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The creatine kinase (CK) reaction is central to muscle energetics, buffering ATP levels during periods of intense activity via consumption of phosphocreatine (PCr). PCr is believed to serve as a spatial shuttle of high-energy phosphate between sites of energy production in the mitochondria and sites of energy utilization in the myofibrils via diffusion.(More)
Practical noninvasive methods for the measurement of absolute metabolite concentrations are key to the assessment of the depletion of myocardial metabolite pools which occurs with several cardiac diseases, including infarction and heart failure. Localized MRS offers unique noninvasive access to many metabolites, but is often confounded by nonuniform(More)
Human cardiac phosphorus MR saturation transfer experiments to quantify creatine kinase forward rate constants (k(f)) have previously been performed at 1.5 T. Such experiments could benefit from increased signal-to-noise ratio (SNR) and spectral resolution at 3 T. At 1.5 T, the four-angle saturation transfer method was applied with low-angle adiabatic(More)
Cardiac phosphorus magnetic resonance spectroscopy (MRS) with surface coils promises better quantification at 3 Tesla (T) from improved signal-to-noise ratios and spectral resolution compared with 1.5 T. However, Bloch equation and field analyses at 3T show that for efficient quantitative MRS protocols using small-angle adiabatic (BIR4/BIRP) pulses the(More)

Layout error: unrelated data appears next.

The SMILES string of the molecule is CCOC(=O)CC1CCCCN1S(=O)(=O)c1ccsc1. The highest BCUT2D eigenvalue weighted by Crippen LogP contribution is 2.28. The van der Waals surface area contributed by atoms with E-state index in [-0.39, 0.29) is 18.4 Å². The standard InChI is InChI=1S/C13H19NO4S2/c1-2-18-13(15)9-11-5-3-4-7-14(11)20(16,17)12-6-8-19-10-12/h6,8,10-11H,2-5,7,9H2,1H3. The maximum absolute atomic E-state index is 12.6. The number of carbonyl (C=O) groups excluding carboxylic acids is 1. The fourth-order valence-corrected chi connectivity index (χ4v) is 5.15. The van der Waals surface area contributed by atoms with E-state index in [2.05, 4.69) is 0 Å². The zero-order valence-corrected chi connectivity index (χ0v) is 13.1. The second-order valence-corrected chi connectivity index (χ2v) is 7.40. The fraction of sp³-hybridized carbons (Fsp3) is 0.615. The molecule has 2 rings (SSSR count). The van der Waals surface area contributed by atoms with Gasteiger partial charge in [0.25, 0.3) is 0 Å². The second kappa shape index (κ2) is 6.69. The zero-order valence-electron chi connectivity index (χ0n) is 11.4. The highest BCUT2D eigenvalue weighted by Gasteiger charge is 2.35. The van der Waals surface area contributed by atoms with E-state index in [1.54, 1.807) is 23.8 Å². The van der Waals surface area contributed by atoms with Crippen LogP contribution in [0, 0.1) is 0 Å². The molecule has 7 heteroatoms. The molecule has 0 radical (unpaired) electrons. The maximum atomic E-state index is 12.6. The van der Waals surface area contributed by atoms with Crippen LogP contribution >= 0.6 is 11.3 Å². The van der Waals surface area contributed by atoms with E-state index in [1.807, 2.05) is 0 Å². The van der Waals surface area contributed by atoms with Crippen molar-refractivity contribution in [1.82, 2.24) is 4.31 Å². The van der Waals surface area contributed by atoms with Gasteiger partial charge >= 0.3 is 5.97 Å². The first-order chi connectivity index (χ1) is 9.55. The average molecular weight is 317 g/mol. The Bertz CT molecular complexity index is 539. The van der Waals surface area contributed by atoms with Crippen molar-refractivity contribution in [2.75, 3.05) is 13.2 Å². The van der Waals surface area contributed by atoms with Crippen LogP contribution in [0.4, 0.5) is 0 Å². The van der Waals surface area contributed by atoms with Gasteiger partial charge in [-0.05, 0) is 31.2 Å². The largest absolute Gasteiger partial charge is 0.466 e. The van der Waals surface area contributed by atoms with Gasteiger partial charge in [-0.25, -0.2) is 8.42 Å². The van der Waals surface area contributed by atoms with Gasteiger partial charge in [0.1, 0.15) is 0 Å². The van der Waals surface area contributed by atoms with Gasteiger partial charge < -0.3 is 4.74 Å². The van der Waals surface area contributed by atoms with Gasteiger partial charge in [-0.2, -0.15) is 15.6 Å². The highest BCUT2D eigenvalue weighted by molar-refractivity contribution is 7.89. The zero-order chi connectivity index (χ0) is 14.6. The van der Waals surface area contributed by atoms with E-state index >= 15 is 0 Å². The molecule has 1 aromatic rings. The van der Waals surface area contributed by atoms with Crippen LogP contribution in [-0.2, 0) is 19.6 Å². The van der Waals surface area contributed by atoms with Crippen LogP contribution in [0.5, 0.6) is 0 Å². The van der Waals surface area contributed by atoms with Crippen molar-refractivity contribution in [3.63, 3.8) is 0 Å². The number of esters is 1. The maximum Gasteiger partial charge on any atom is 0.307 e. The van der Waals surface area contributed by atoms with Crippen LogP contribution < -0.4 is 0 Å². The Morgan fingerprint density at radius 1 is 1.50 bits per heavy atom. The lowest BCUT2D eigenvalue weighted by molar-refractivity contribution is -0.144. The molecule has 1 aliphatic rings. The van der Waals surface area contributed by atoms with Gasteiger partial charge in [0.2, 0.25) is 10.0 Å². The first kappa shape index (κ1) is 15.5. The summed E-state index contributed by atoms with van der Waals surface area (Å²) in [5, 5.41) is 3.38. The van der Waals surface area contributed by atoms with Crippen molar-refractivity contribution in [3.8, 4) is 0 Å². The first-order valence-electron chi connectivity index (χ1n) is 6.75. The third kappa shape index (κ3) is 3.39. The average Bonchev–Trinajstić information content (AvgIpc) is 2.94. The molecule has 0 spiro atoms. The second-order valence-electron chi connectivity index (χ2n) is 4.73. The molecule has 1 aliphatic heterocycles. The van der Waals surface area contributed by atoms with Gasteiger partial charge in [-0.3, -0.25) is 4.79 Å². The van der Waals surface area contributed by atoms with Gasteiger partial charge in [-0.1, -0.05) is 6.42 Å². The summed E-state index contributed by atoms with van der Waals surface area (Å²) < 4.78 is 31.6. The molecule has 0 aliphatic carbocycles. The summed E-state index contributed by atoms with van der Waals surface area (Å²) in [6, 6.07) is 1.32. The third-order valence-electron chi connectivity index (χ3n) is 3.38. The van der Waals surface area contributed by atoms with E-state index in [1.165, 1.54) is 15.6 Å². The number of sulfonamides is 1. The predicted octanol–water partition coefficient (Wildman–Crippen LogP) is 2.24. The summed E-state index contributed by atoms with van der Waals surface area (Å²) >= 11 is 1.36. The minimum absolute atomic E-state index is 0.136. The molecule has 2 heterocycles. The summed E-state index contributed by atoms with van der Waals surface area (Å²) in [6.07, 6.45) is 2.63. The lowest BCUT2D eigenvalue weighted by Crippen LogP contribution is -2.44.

BACKGROUND Phosphorus saturation transfer (ST) magnetic resonance spectroscopy can measure the rate of ATP generated from phosphocreatine (PCr) via creatine kinase (CK) in the human heart. Recently, the triple-repetition time ST (TRiST) method was introduced to measure the CK pseudo-first-order rate constant kf in three acquisitions. In TRiST, the(More)
PURPOSE To assess possible damage to the hearing of experimental and companion animal subjects of magnetic resonance imaging (MRI) scans. MATERIALS AND METHODS Using animal hearing threshold data and sound level measurements from typical MRI pulse sequences, we estimated "equivalent loudness" experienced by several experimental and companion animals(More)
Interventional, "loopless antenna" MRI detectors are currently limited to 1.5 T. This study investigates whether loopless antennae offer signal-to-noise ratio (SNR) and field-of-view (FOV) advantages at higher fields, and whether device heating can be controlled within safe limits. The absolute SNR performance of loopless antennae from 0.5 to 5 T is(More)
PURPOSE The monitoring and management of radio frequency (RF) exposure is critical for ensuring magnetic resonance imaging (MRI) safety. Commercial MRI scanners can overestimate specific absorption rates (SAR) and improperly restrict clinical MRI scans or the application of new MRI sequences, while underestimation of SAR can lead to tissue heating and(More)
PURPOSE Use of external coils with internal detectors or conductors is challenging at 7 Tesla (T) due to radiofrequency (RF) field (B1 ) penetration, B1 -inhomogeneity, mutual coupling, and potential local RF heating. The present study tests whether the near-quadratic gains in signal-to-noise ratio and field-of-view with field-strength previously reported(More)
The loopless antenna magnetic resonance imaging detector is comprised of a tuned coaxial cable with an extended central conductor that can be fabricated at submillimeter diameters for interventional use in guidewires, catheters, or needles. Prior work up to 4.7 T suggests a near-quadratic gain in signal-to-noise ratio with field strength and safe operation(More)